At least 50 people, including five children, were killed after Russian forces carried out a missile strike on a railway station in Kramatorsk, eastern Ukraine, that was being used by civilians trying to flee the fighting, Ukrainian officials said Friday.
Pavlo Kyrylenko, the head of the regional military administration in Donetsk, where the attack took place, said that 98 wounded people – 16 children, 46 were women and 36 men – were taken to local hospitals.
Ukrainian President Volodymyr Zelensky said earlier that nearly 300 people were wounded in the strike.
In an address to Finland’s parliament on Friday, Zelensky said that the “Russian military hit the railway terminal,” adding: “There are witnesses, there are videos, there are remnants of the missiles and dead people.”
He said that “people (were) crowded waiting for the trains to be evacuated to the safe territory” at the station. “Why do they need to hit civilians with missiles? Why this cruelty that the world has witnessed in Bucha and other cities liberated by the Ukrainian army?” Zelensky asked lawmakers.
Local police said in a statement that the rockets struck a temporary waiting room, where “hundreds of people were waiting for the evacuation train.”
“This is another proof that Russia is brutally, barbarically killing the civilian Ukrainians, with one goal only – to kill,” the mayor of Kramatorsk said in a statement.
The mayor said that some 8,000 people per day were going to the station to evacuate during the last two weeks. As many as 4,000 people were there when the missile struck.
Ukrainian Foreign Minister Dmytro Kuleba called the attack a “deliberate slaughter.”
“Russians knew that the train station in Kramatorsk was full of civilians waiting to be evacuated,” he said.
The Russian Ministry of Defense issued a statement Friday calling the missile strike a “provocation,” in a statement that mirrored recent denials of the indiscriminate killing of civilians in the Kyiv suburb of Bucha.
“All the statements of representatives of the Kyiv nationalist regime about the alleged ‘missile attack’ by Russia on April 8 at the railway station in Kramatorsk are a provocation and absolutely do not correspond to reality,” the statement said.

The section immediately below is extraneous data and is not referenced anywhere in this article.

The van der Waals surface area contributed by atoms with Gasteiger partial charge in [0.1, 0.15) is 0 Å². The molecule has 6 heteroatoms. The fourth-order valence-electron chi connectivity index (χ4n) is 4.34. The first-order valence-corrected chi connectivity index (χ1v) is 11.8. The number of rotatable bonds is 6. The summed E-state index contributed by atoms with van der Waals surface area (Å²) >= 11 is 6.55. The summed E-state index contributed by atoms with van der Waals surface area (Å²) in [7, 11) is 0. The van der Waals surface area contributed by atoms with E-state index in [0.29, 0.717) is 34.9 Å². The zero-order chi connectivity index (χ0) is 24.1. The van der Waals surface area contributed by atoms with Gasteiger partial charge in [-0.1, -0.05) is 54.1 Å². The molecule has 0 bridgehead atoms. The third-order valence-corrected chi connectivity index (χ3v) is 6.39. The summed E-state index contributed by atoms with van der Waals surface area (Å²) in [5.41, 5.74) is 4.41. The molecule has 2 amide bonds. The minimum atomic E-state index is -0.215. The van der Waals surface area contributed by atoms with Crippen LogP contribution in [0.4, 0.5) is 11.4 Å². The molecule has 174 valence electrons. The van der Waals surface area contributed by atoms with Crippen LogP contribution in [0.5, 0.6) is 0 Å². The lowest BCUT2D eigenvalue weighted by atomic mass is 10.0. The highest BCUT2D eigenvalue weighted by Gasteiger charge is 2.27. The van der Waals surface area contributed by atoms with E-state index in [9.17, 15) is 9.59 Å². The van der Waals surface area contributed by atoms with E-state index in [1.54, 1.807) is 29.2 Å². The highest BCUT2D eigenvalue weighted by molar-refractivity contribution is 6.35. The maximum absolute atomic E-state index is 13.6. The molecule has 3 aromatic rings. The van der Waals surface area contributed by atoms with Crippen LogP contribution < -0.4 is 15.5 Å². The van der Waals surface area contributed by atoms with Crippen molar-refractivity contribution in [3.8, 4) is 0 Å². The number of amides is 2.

“On April 8, the Russian armed forces did not conduct or plan any artillery fires in the city of Kramatorsk. We emphasize that the Tochka-U tactical missiles, the wreckage of which was found near the Kramatorsk railway station and published by eyewitnesses, are used only by the Ukrainian armed forces.”
Ukrainian forces have the Soviet-designed Tochka missile in their inventory but it has also been used by Russian and separatist forces in the past.
Russia’s military and senior officials have issued blanket denials of attacks against civilians, most recently claiming – without evidence – that the massacre of civilians in Bucha was staged. The killing of civilians during the Russian occupation of the town has been extensively documented.
The eastern city of Kramatorsk was one of the first places to be targeted by the Russian military when the invasion of Ukraine was launched on February 24. Ihnatchenko said Ukrainians had been using the train station since late February to evacuate the region.
“The Russians knew that thousands of people are there (at the train station) every day,” she said.
Two missiles struck the station, according to the head of Ukraine’s national rail system, Oleksandr Kamyshin. Pavlo Kyrylenko, the head of Donetsk regional military administration, said the Russian military used Iskander short-range ballistic missiles.
CNN Chief International Anchor Christiane Amanpour said the attack was reminiscent of one on a marketplace in Sarajevo during the war in Bosnia, where “ordinary civilians were massacred as they just went about their business.”
Amanpour said such attacks on civilians tend to harden Western resolve and could push the European Union to enact even more sanctions on Russia. Brussels has already approved five rounds of sanctions against Russia since it invaded Ukraine.
The EU’s top diplomat, Josep Borrell, condemned the “indiscriminate attack,” while EU President Charles Michel called it “horrifying.”
“This is yet another attempt to close escape routes for those fleeing this unjustified war and cause human suffering,” Borrell said.
Borrell and EU Commission President Ursula von der Leyen are scheduled to meet Ukrainian President Zelensky this week in Kyiv.
The attack comes as Russian forces are preparing for a massive operation in eastern Ukraine to take the contested region of Donbas, Ukrainian authorities say.
Donbas is home to the so-called Donetsk and Luhansk People’s Republics, two separatist enclaves that Russian President Vladimir Putin recognized as independent shortly before Russia invaded Ukraine.
For almost eight years, the two regions have been the site of a low-intensity war between Russian-backed separatists and Ukrainian forces. More than 14,000 people died in the fighting, and now Kyiv is bracing for more casualties.
Kuleba, the Ukrainian foreign minister, said the “battle for Donbas” is already underway. He said that the fighting there will be reminiscent of the destructive battles during World War II, as Moscow’s offensive could involve “thousands of tanks, armored vehicles, planes, artillery.”
British intelligence assesses that Russian troops have “fully withdrawn” from northern Ukraine to Belarus and Russia, and many could be transferred to eastern Ukraine to fight in Donbas. Ukrainian military officials also say they have observed a buildup of Russian forces to the east.
CNN’s Joshua Berlinger, Julia Presniakova, Ivan Watson and Khrystyna Bondarenko contributed to this report